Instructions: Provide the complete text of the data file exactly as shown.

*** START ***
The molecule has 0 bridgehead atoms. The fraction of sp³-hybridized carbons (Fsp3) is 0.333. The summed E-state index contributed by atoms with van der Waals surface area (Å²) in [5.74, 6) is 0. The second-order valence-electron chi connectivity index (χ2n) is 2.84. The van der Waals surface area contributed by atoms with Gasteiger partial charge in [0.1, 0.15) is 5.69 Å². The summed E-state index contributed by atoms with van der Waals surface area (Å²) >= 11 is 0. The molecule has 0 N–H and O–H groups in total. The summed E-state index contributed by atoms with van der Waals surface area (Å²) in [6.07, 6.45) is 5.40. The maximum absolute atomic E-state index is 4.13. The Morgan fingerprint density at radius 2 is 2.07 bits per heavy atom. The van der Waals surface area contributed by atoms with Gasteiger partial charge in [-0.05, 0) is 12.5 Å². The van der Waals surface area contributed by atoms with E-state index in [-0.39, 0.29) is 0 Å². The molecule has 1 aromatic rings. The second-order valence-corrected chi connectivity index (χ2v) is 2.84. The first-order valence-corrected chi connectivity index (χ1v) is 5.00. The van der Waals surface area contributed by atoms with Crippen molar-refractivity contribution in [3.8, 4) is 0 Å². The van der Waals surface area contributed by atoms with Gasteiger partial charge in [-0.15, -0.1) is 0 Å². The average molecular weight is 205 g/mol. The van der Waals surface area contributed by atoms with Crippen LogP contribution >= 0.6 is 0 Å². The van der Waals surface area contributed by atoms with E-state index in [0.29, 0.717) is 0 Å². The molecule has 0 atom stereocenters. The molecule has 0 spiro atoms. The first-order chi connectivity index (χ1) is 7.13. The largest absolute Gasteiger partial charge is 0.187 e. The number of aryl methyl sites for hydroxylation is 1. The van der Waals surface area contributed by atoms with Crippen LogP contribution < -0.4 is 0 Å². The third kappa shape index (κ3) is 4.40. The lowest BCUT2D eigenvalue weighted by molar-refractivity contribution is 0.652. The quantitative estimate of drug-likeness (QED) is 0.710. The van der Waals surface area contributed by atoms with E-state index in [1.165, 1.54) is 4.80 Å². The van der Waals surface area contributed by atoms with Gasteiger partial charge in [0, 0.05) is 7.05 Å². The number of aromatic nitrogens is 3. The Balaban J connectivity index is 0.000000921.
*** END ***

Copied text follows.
The molecule has 0 bridgehead atoms. The fraction of sp³-hybridized carbons (Fsp3) is 0.333. The summed E-state index contributed by atoms with van der Waals surface area (Å²) in [5.74, 6) is 0. The second-order valence-electron chi connectivity index (χ2n) is 2.84. The van der Waals surface area contributed by atoms with Gasteiger partial charge in [0.1, 0.15) is 5.69 Å². The summed E-state index contributed by atoms with van der Waals surface area (Å²) >= 11 is 0. The molecule has 0 N–H and O–H groups in total. The summed E-state index contributed by atoms with van der Waals surface area (Å²) in [6.07, 6.45) is 5.40. The maximum absolute atomic E-state index is 4.13. The Morgan fingerprint density at radius 2 is 2.07 bits per heavy atom. The van der Waals surface area contributed by atoms with Gasteiger partial charge in [-0.05, 0) is 12.5 Å². The van der Waals surface area contributed by atoms with E-state index in [-0.39, 0.29) is 0 Å². The molecule has 1 aromatic rings. The second-order valence-corrected chi connectivity index (χ2v) is 2.84. The first-order valence-corrected chi connectivity index (χ1v) is 5.00. The van der Waals surface area contributed by atoms with Crippen molar-refractivity contribution in [3.8, 4) is 0 Å². The van der Waals surface area contributed by atoms with Gasteiger partial charge in [-0.15, -0.1) is 0 Å². The average molecular weight is 205 g/mol. The van der Waals surface area contributed by atoms with Crippen LogP contribution >= 0.6 is 0 Å². The van der Waals surface area contributed by atoms with E-state index in [0.29, 0.717) is 0 Å². The molecule has 0 atom stereocenters. The molecule has 0 spiro atoms. The first-order chi connectivity index (χ1) is 7.13. The largest absolute Gasteiger partial charge is 0.187 e. The number of aryl methyl sites for hydroxylation is 1. The van der Waals surface area contributed by atoms with Crippen LogP contribution < -0.4 is 0 Å². The third kappa shape index (κ3) is 4.40. The lowest BCUT2D eigenvalue weighted by molar-refractivity contribution is 0.652. The quantitative estimate of drug-likeness (QED) is 0.710. The van der Waals surface area contributed by atoms with E-state index in [1.165, 1.54) is 4.80 Å². The van der Waals surface area contributed by atoms with Gasteiger partial charge in [0, 0.05) is 7.05 Å². The number of aromatic nitrogens is 3. The Balaban J connectivity index is 0.000000921.